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Chichen Itza - cover photo for One Month Mexico Itinerary


Mexico is a vast country that covers a land area of almost 2,000,000 square kilometers. So let’s be real –  unless you are planning to

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Hiking in Ushuiai cover photo - the river, muddy meadow and snowy mountains in the distance


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Traditional houses in Prekmurje region, Slovenia


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LET’S SALSA! (Cuba Travelogue 5/5)


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When I started this blog, I wrote a few travelogues. So, if you’re interested in those, by all means—keep reading! ? However, as time went on, I shifted my focus towards travel stories and witty guide-like posts to help you plan your adventures. If you wanna know more, check out my homepage!


Trinidad is a quaint, tranquil, and picturesque town that every tourist visiting Cuba should add to their itinerary.

The town is characterized by colorful single-story houses from the Spanish colonial era, complete with fabulous terraces, and its many cobbled streets.

There are several stands where you can purchase crafts and souvenirs actually made in Cuba (#madeinchina hasn’t made its way here), and the sound of vibrant Latino music fills the market square every night.

I know it sounds touristy, but trust me, Trinidad has its own unique charm.

Unlike Varadero to the north, with its 12-mile (otherwise outstanding) beach and large hotel resorts, modern bars, and sleek shops (still considered science fiction in the rest of Cuba), Trinidad has managed to maintain its allure despite the influx of tourists.

So, we took our time to wander aimlessly through the streets, explore the “artesania” (handicraft) markets, and we even visited one of the nearby waterfalls (er – in the end, it turned out to be quite a hike).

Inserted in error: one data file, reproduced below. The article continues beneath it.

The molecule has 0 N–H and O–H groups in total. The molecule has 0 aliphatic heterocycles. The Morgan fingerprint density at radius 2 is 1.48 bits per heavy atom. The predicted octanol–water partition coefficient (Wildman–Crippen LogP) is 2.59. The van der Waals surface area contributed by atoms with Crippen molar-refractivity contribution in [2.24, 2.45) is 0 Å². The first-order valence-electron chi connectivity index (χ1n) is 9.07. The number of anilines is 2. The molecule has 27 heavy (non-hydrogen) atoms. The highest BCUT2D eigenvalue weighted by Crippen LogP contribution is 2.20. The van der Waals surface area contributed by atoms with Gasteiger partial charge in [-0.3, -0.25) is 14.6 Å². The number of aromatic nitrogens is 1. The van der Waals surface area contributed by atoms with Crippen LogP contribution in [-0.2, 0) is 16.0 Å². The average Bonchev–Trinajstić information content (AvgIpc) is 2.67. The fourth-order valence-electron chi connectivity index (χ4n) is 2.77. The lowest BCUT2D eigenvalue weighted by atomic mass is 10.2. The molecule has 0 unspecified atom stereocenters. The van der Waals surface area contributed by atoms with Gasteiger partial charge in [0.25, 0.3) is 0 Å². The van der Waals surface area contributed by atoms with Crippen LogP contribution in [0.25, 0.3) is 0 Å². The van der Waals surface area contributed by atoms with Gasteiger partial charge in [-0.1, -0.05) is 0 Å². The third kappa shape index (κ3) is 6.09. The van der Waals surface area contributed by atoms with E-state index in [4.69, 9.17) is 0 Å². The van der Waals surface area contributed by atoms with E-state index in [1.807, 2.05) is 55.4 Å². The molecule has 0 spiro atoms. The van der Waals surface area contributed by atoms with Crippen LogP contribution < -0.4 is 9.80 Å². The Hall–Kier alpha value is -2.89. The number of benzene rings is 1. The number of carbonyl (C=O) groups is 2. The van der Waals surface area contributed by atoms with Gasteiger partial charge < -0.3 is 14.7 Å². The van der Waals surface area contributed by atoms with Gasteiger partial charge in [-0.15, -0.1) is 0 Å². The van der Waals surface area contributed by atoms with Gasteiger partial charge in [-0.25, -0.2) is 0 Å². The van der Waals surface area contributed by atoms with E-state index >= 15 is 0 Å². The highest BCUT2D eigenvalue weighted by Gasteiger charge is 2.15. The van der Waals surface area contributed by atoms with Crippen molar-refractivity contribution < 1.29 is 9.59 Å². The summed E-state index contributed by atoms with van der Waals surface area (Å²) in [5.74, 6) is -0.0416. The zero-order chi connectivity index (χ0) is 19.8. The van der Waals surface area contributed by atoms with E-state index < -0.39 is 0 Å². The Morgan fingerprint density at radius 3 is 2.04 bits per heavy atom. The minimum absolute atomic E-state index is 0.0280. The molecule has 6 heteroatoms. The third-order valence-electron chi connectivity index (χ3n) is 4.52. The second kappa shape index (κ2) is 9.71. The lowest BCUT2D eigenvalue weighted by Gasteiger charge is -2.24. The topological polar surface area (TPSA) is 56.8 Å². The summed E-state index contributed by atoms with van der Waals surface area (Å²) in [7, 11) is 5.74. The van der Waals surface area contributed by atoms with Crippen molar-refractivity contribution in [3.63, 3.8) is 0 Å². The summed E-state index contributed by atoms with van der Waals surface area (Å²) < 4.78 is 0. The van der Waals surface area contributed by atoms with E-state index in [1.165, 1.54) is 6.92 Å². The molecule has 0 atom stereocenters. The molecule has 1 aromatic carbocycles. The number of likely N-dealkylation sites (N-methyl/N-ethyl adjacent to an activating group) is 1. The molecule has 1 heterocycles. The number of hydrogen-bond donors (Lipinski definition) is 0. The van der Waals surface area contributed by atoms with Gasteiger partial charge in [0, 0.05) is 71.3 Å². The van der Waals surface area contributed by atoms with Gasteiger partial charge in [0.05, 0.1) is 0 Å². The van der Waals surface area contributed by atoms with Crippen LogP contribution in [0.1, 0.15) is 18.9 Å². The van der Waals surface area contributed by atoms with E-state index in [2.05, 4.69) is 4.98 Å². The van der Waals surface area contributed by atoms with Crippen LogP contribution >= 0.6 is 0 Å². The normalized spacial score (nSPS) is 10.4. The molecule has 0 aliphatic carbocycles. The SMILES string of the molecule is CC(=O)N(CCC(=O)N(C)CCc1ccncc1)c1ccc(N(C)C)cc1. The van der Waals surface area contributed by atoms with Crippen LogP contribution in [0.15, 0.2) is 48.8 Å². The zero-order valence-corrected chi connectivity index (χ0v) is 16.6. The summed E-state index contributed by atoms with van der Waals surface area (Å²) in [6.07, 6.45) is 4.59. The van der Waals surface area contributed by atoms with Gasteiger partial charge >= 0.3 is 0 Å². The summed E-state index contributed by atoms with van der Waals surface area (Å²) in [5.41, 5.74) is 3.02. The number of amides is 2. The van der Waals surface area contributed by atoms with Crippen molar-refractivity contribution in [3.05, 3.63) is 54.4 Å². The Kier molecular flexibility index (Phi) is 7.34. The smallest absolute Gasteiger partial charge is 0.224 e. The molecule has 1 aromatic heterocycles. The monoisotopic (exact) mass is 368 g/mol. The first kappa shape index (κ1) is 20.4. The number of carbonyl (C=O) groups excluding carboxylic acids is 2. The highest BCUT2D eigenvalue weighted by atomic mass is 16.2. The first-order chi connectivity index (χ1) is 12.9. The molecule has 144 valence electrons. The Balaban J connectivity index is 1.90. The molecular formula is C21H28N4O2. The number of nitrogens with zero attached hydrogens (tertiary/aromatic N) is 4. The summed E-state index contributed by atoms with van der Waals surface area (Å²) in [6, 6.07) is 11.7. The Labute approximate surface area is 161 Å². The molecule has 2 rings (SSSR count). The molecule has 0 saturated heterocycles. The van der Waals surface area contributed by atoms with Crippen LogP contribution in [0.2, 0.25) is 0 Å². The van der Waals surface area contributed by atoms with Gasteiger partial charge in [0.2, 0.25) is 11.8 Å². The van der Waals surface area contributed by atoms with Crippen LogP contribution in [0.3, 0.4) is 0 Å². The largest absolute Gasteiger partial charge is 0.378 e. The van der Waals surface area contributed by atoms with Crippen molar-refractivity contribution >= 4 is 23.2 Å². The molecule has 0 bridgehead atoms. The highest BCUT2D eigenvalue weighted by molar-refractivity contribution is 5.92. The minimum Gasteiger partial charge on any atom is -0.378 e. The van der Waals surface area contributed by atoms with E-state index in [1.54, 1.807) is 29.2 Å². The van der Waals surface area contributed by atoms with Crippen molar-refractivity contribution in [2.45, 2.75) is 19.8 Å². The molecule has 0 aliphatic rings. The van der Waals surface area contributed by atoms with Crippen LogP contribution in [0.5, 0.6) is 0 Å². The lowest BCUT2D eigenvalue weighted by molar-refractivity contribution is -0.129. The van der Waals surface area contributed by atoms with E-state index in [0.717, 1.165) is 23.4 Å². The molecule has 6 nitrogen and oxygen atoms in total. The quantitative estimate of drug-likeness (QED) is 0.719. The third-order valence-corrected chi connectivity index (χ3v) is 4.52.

Feeling a bit too lazy to navigate taxis, we opted for a visit to Paradiso, a tour agency recommended by Lonely Planet and located in the ARTex building near Cespedes Park in Trinidad. It was a good decision—the tour was great, with an English-speaking guide, and we even signed up for a salsa class they offered.


We felt that if we didn’t try salsa here, we might never try it—so, of course, we had to give it a go!


The Paradiso in Trinidad offers salsa classes daily, from 10 am to 4 pm. If you’re a bit lucky (as we were), you might find that no one else shows up, and you get your very own private salsa lesson!

I had once tried New York-style salsa (um…it didn’t go too well), and beyond a few moves from Zumba, I was pretty much unfamiliar with the dance. Bojan, somehow, hadn’t found many opportunities to dance salsa at metal concerts either.

So, we were complete beginners with no expectations whatsoever. But to our pleasant surprise, the experience was fantastic!

The class was conducted in English, and the teacher took a professional approach, guiding us step by step. First, he demonstrated a few steps for women, which I had to mimic. Then it was Bojan’s turn to do the same. Finally, we practiced with the music on.

Only after we had mastered the steps individually were we allowed to try dancing as a pair—initially without music, then with it, continuing until we could dance without making mistakes.



By the end of the hour, we were able to perform a few dance figures that served as a solid foundation for further learning—either in class or in the evening when live music fills the main square (with the help of a few mojitos, duh).

Had we stayed in Trinidad a few more days, we would have definitely taken more classes, as we really enjoyed the experience.

So, if you’ve ever considered learning Cuban salsa, Trinidad is the perfect place to do it.

Viva la Cuba! ?


Check out our salsa moves: 



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